A blog, on the other hand, functions as a Web site, with these two added features: Blogs are much easier for the average person to create, run, and update frequently; and blogs promote two-way interaction between the blog "owner" and visitors. The blog owner hosts an "Internet diary" of sorts and visitors are allowed to read and comment on anything posted. The tool provides constant and instant feedback.

So again, check back here frequently for great info and ideas on moving your business from "surviving" to "thriving" and don't be shy about posting a comment (such as asking a specific question) on this... this... well, let's just call it a web resource!

Our Mission/Services

Tim Polk Communications (TPC) empowers entrepreneurs to realize their dreams by moving their business from "surviving" to "thriving."

TPC provides creativity with a proven process to produce result$. We do this with our clients by creating and implementing results-focused marketing plans. Specific services include:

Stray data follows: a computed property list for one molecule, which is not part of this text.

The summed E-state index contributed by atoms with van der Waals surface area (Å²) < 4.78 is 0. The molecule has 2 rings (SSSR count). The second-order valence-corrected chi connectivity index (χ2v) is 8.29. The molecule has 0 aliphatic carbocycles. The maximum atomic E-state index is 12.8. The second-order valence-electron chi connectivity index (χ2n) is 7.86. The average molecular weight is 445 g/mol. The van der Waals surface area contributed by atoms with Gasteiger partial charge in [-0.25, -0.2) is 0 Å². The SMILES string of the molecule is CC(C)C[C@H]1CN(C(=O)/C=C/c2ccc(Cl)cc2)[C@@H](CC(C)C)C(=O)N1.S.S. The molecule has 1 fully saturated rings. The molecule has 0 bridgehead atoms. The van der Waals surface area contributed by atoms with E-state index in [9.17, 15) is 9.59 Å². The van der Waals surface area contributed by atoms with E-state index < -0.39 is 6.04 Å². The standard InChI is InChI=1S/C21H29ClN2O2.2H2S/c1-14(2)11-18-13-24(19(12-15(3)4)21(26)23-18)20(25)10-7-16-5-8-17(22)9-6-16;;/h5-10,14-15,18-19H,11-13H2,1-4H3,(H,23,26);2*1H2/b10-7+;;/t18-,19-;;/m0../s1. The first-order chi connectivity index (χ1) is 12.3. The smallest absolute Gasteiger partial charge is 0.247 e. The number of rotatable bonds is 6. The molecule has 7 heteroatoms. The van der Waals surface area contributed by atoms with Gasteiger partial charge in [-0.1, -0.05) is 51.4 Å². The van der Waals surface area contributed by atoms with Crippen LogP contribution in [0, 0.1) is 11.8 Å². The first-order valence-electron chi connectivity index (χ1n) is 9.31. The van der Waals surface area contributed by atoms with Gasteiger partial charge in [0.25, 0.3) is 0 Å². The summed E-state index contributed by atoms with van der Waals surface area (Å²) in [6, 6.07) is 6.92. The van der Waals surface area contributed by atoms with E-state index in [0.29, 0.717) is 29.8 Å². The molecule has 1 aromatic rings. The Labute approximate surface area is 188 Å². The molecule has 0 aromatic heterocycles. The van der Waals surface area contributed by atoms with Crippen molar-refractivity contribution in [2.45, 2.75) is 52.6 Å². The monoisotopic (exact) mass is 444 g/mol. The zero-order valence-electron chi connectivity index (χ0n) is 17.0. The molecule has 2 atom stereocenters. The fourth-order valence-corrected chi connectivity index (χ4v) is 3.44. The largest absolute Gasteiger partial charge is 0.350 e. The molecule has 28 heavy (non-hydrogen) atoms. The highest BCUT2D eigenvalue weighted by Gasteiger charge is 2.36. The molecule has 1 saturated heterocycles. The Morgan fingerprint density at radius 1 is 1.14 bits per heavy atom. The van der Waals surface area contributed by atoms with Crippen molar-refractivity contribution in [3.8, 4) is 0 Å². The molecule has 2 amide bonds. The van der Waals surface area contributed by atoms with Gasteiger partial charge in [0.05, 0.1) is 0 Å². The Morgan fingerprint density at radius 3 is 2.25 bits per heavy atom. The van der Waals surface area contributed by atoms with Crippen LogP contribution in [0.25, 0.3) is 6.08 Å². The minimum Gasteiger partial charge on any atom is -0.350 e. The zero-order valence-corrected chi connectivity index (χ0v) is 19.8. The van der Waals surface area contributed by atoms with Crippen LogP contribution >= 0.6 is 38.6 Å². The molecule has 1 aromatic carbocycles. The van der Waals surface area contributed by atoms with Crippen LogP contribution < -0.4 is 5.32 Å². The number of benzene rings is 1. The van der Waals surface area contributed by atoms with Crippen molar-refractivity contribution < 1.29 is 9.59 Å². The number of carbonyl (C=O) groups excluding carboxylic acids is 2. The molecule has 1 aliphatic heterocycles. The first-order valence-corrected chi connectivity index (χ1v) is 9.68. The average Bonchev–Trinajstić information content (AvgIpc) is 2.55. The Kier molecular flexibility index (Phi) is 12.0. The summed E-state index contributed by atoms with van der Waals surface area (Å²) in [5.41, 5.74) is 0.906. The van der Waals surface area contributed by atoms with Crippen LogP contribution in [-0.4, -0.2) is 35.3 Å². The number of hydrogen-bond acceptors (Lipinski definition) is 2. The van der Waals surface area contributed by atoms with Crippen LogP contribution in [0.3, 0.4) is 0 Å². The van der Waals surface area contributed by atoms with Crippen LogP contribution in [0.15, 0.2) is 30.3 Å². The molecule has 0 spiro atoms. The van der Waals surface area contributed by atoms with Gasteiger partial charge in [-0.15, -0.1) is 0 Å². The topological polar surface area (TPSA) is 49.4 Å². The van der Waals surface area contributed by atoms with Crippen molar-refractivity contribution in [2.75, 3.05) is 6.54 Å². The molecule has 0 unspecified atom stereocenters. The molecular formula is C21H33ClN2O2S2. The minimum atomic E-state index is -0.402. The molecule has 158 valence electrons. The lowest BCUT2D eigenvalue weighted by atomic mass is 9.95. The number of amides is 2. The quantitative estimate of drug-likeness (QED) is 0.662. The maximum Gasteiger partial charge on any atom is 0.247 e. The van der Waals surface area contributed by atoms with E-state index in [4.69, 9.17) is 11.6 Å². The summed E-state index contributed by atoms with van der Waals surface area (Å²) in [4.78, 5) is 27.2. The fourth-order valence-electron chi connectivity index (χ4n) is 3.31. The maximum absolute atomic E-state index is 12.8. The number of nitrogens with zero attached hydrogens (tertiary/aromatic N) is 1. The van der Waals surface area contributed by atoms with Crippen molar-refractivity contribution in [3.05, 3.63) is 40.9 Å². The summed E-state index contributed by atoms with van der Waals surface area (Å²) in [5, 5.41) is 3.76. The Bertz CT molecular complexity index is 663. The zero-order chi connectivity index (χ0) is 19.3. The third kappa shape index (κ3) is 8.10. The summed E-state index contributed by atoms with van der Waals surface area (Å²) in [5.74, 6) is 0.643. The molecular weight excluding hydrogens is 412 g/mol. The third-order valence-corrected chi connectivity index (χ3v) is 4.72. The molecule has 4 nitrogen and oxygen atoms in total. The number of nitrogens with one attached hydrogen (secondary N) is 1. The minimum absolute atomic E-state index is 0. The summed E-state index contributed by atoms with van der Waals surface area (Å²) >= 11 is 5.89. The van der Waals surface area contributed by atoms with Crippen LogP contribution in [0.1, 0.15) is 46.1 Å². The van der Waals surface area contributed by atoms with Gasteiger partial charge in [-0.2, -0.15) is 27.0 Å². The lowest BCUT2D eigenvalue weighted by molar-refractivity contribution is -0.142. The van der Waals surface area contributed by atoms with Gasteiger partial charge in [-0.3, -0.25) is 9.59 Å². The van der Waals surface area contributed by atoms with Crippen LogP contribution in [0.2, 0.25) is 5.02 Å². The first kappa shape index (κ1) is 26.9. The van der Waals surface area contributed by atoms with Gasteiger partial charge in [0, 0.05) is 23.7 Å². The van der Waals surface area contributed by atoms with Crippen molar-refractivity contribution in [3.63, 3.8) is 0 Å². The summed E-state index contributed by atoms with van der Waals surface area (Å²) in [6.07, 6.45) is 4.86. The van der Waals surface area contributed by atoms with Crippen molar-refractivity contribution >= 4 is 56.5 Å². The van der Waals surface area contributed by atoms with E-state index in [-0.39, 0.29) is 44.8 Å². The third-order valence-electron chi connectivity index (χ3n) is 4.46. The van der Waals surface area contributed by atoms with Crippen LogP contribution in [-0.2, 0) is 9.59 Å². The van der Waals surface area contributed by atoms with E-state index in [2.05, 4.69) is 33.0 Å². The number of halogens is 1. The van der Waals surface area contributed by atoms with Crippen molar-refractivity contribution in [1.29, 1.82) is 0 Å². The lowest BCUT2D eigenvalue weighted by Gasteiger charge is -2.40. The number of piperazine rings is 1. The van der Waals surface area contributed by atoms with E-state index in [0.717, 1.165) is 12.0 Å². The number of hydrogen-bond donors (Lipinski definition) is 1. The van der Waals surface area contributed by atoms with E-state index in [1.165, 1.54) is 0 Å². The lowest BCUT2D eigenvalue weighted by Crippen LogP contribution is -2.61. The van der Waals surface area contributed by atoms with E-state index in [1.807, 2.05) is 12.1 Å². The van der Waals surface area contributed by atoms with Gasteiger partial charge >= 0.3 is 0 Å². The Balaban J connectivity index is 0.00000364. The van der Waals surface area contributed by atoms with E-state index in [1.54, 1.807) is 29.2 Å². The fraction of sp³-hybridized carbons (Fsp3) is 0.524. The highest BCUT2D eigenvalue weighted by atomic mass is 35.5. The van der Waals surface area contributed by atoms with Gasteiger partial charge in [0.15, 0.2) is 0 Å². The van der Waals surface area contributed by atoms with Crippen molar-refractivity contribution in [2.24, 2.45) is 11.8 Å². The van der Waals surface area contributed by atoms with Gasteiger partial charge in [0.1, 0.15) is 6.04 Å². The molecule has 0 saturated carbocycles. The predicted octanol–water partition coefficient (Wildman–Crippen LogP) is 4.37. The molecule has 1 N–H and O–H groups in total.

~ Marketing Plan Creation, including goals, budgeting, and measurement
~ Messaging / Positioning Development
~ Content Development
~ Marketing Tools Creation (web sites, brochures, etc.)
~ Public Relations (PR) Plans and Implementation
~ Corporate Identity (logos, tag lines, etc.)

Contact us today for a no-obligation assessment of your current marketing efforts.


We are happy to show you examples of our work and discuss the various "success stories" TPC clients have had. To arrange this review, please contact us.

Can We Help You?

We like to think so! To learn more about TPC's services and capabilities, or to discuss with no obligations your business launch or growth challenges, contact TPC today:
Phone: (707) 568-7322